Trump campaign signals Wisconsin recount request

Democratic Presidential Nominee Joe Biden was projected to win Wisconsin's 10 electoral votes in the 2020 presidential election as of Wednesday afternoon, Nov. 4, according to the Associated Press.

Even before the race in Wisconsin was called for Biden around 1:30 p.m., President Donald Trump's campaign said they would immediately request a recount in the state. According to the Associated Press, with 100% of precincts reporting, Biden edged President Trump by roughly 20,000 votes in Wisconsin.

The thin margin in Wisconsin should not come as a surprise. If the unofficial results hold true, all but one of the presidential elections in Wisconsin since 2000 will have been decided by less than 1%.

Bill Stepien, the president's 2020 campaign manager, in a statement referenced "reports of irregularities in several Wisconsin counties" as casting doubt over the results.

The Wisconsin Elections Commission and election experts say they welcome the idea of a presidential election result recount. Wisconsin's system, they say, has little room for error in its current state.

"I'd like to suggest from the point of view of just good government that a recount is healthy because a recount is like a second opinion from a doctor," Mordecai Lee, a UW-Milwaukee political science professor emeritus and former member of the Wisconsin Legislature.

Lee said the possibility for error is slim, much like the paper ballots that are flattened and run through a machine to be tallied.

"In modern times in Wisconsin, we've got these high-speed machines that are extremely accurate and that if we did a recount, would confirm that they're extremely accurate," said Lee.

Election workers count ballots at Milwaukee’s Central Counting Facility

Lee used the 2016 presidential election as an example. Then, Green Party Candidate Jill Stein filed despite earning just 1% of the vote. It added more than 100 votes to President Trump's total, but did not change the result; the president won the state's 10 electoral votes.

"It wasn't enough to change the outcome. It was a minuscule number, if we're dealing with three million votes cast, and to a certain extent, everybody then have the confidence that these really were the results," said Lee.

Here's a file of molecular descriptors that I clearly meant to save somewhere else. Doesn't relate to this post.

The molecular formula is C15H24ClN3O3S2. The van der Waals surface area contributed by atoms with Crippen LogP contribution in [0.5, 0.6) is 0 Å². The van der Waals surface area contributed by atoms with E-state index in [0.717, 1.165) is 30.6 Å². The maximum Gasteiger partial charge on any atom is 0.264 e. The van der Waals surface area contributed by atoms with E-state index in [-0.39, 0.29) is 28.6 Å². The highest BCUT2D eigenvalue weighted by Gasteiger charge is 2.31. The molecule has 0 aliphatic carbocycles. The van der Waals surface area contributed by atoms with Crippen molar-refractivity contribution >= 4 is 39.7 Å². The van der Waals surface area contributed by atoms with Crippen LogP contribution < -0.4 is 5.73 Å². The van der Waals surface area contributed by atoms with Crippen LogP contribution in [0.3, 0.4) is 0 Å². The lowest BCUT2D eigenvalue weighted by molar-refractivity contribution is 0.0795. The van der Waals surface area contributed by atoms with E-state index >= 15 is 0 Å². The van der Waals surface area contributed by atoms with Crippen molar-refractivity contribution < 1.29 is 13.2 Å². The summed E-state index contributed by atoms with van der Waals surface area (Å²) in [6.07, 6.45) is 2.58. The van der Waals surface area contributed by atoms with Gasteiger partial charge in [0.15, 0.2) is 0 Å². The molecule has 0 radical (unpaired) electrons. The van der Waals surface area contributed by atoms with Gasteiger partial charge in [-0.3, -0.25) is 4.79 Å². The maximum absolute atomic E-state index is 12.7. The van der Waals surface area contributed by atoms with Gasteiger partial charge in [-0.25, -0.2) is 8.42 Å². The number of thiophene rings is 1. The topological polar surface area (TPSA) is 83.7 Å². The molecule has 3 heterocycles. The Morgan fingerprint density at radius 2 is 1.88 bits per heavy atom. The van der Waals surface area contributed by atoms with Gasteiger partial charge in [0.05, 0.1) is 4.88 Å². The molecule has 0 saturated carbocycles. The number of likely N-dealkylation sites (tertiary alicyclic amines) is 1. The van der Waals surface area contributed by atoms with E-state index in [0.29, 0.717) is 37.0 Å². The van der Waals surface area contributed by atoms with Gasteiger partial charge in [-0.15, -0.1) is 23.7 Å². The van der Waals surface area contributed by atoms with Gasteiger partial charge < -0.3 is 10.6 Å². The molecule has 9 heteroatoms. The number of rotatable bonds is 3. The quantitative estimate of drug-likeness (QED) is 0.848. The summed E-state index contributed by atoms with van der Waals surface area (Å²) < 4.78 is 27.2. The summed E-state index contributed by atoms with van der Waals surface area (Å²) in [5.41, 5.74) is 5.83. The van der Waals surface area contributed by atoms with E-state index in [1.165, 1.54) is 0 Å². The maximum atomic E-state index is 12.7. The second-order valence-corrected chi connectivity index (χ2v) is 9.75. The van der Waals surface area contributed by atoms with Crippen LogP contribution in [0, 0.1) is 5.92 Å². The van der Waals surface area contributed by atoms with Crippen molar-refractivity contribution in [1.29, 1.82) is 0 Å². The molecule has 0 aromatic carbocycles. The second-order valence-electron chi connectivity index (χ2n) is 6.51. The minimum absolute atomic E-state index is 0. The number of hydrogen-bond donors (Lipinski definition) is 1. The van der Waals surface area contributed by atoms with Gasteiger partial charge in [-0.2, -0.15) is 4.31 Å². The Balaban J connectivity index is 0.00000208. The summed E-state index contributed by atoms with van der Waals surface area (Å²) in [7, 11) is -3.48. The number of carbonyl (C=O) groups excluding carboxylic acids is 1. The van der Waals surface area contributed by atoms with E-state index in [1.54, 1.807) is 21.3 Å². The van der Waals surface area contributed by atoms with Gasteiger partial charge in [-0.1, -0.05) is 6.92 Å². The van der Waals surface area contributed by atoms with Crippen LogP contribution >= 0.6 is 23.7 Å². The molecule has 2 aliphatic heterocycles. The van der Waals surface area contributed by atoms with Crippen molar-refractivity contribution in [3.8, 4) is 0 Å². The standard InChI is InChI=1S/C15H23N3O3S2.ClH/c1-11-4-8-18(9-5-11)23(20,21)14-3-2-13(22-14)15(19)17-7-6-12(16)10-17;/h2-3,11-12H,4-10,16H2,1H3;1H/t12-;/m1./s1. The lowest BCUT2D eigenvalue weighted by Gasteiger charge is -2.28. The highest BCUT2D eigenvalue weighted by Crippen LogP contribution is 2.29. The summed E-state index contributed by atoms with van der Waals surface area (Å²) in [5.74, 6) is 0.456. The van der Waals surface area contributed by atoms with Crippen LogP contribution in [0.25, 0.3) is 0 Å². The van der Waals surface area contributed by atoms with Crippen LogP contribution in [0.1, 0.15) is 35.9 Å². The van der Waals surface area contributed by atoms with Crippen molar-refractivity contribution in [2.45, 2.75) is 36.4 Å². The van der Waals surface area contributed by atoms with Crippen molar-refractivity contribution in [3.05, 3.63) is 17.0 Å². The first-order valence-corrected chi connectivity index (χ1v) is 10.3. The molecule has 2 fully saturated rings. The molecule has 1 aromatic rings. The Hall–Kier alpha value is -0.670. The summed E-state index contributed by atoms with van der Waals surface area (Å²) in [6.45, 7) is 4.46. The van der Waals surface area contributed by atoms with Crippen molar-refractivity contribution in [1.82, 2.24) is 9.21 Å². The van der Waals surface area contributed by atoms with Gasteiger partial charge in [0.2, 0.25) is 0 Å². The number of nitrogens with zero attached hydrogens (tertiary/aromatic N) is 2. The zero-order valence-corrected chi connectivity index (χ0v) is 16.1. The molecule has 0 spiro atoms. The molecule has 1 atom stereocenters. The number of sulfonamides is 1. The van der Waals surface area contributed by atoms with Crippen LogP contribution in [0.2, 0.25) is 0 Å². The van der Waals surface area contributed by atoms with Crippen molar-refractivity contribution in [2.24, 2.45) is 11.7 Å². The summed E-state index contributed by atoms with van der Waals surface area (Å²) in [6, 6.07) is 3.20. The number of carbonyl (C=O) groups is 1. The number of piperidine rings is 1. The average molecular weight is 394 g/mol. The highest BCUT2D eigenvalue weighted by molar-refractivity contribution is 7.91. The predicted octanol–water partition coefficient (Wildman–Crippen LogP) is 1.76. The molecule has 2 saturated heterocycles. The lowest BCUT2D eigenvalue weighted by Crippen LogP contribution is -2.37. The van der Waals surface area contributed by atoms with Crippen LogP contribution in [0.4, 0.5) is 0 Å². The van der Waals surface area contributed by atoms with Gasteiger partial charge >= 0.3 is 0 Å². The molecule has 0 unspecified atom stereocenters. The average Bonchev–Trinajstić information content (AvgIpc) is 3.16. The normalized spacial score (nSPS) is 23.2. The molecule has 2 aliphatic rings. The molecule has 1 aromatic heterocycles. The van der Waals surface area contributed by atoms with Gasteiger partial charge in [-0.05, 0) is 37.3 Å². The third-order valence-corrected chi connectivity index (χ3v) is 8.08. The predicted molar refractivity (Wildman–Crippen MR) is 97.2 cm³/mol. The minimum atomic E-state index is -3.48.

The state changes its election recount law after that, requiring a difference of 1% or lower between candidates to do so.

On Twitter, Wednesday, former Wisconsin Gov. Scott Walker said President Trump could still win Wisconsin in a recount and that he's within the recount threshold.

Asked on FOX Business if the president can still win Wisconsin, Walker said: "I do. I think like there's a lot of hurdles he has to go through."

Wisconsin state law says the "aggrieved" or losing party cannot request the recount until the last county board of canvassers meets, which which is at least a week after the election.

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Lee said that may not be necessary, should Biden have an Electoral College lead of more than 10 votes by the time Wisconsin's tally is made official. To win the White House, 270 electoral votes are needed.

President Donald Trump’s campaign manager Bill Stepien says the president plans to “immediately” request a recount in the battleground state of Wisconsin, where the race remains close.

Full statement from Bill Stepien:

“Despite ridiculous public polling used as a voter suppression tactic, Wisconsin has been a razor thin race as we always knew that it would be. There have been reports of irregularities in several Wisconsin counties which raise serious doubts about the validity of the results. The President is well within the threshold to request a recount and we will immediately do so.”

- Bill Stepien, Trump 2020 campaign manager

Razor-thin margin separates Biden, Trump in Wisconsin race

President Donald Trump and Joe Biden are locked in a tight race in Wisconsin.